In order to prevent your score from going down after applying for a mortgage, do not open any new credit accounts, such as an auto loan or credit card, until after your home loan has closed.


Compare mortgage rates

Numerous homebuyers only get a rate quote from a single lender.  However, that can leave a lot of money on the table quite often. According to the Consumer Financial Protection Bureau, if you compare mortgage rates from three lenders at least, it can help you save over $3,500 over the initial five years on your loan.

When you are comparing quotes, find out if you can purchase discount points, and that means you are prepaying interest upfront in order to obtain a lower interest rate for your loan. Two key factors that determine whether purchasing points, you’ll need to understand whether you have the money on-hand and/or how long you are planning to stay in the house. This calculation can be used to decide whether or not it makes sense for you to purchase points.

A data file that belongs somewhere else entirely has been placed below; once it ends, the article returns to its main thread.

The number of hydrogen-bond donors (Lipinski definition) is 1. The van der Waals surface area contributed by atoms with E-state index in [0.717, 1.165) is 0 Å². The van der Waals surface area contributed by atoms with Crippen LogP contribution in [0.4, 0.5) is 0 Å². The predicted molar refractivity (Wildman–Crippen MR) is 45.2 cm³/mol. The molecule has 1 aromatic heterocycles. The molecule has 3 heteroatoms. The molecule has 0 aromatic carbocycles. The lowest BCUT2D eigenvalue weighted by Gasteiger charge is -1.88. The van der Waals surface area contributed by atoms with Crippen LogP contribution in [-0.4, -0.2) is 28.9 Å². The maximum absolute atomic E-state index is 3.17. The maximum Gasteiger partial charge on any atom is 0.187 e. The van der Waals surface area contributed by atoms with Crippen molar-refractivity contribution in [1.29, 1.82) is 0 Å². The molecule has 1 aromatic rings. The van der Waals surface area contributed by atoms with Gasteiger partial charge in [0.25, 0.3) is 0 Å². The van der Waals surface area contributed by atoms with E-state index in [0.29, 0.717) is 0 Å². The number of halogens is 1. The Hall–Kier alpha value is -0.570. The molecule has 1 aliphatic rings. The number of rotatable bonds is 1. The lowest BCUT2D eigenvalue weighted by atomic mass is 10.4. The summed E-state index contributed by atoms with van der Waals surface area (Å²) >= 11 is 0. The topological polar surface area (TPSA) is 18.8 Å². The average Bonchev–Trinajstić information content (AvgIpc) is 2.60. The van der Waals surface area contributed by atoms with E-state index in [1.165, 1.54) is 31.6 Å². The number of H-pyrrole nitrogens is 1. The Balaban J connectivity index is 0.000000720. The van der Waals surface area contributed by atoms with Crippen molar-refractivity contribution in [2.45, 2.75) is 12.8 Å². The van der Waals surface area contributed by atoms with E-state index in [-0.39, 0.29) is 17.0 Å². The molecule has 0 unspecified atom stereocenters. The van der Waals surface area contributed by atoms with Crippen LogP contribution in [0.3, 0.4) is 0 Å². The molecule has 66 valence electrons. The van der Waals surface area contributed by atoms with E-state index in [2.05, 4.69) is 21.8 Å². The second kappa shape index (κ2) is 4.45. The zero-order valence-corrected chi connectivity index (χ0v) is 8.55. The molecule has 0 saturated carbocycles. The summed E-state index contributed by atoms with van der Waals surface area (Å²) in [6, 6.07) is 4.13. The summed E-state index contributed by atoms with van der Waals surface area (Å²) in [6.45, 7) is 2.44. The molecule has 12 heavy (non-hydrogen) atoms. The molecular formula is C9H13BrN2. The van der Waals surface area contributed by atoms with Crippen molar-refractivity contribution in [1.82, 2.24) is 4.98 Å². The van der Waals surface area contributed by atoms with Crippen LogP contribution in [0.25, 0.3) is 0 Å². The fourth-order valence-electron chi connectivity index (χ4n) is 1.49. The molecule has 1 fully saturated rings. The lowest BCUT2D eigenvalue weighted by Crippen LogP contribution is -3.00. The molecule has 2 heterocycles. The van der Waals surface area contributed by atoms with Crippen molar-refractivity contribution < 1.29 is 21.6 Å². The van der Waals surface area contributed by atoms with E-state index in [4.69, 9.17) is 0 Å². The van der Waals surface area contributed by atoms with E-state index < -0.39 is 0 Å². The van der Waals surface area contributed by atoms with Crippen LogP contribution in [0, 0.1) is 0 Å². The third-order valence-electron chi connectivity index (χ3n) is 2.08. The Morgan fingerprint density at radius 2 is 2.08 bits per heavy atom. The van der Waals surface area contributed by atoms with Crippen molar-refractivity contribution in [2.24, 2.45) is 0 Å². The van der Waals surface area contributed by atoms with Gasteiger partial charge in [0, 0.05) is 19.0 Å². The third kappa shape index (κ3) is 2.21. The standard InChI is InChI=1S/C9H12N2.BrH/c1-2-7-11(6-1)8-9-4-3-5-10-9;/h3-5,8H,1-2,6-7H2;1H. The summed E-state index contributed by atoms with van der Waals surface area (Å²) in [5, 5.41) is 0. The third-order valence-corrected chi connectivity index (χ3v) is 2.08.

Obtain a pre-approval letter

It is possible to become pre-qualified on a mortgage, and that provides you with an estimate of the amount a lender might be willing to lend to you based on your debts and income. Then as you get closer to purchasing a house, it is a good idea to get a preapproval.  In this process the lender examines your finances thoroughly and confirms in writing the amount the lender will lend to you, as well as under what terms. When you have a preapproval letter, it makes you appear more serious to sellers and will give you the upper hand compared to buyers who have not taken that extra step.

Home shopping tips